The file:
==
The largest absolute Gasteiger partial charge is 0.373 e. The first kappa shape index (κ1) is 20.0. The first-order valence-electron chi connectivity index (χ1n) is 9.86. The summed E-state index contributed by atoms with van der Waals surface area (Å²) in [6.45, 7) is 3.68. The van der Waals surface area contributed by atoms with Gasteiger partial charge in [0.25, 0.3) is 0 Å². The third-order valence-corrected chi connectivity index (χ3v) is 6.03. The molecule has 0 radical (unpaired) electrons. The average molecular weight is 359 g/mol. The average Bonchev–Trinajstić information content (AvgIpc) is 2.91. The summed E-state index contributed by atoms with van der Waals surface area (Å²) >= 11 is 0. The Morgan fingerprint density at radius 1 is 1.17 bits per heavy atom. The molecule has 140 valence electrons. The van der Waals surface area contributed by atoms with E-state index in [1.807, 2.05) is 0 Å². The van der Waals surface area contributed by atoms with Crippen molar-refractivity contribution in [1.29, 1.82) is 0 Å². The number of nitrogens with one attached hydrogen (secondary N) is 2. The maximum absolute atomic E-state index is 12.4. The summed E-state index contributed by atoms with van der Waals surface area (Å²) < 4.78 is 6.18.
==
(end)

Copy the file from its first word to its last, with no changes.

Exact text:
The largest absolute Gasteiger partial charge is 0.373 e. The first kappa shape index (κ1) is 20.0. The first-order valence-electron chi connectivity index (χ1n) is 9.86. The summed E-state index contributed by atoms with van der Waals surface area (Å²) in [6.45, 7) is 3.68. The van der Waals surface area contributed by atoms with Gasteiger partial charge in [0.25, 0.3) is 0 Å². The third-order valence-corrected chi connectivity index (χ3v) is 6.03. The molecule has 0 radical (unpaired) electrons. The average molecular weight is 359 g/mol. The average Bonchev–Trinajstić information content (AvgIpc) is 2.91. The summed E-state index contributed by atoms with van der Waals surface area (Å²) >= 11 is 0. The Morgan fingerprint density at radius 1 is 1.17 bits per heavy atom. The molecule has 140 valence electrons. The van der Waals surface area contributed by atoms with E-state index in [1.807, 2.05) is 0 Å². The van der Waals surface area contributed by atoms with Crippen molar-refractivity contribution in [1.29, 1.82) is 0 Å². The number of nitrogens with one attached hydrogen (secondary N) is 2. The maximum absolute atomic E-state index is 12.4. The summed E-state index contributed by atoms with van der Waals surface area (Å²) < 4.78 is 6.18.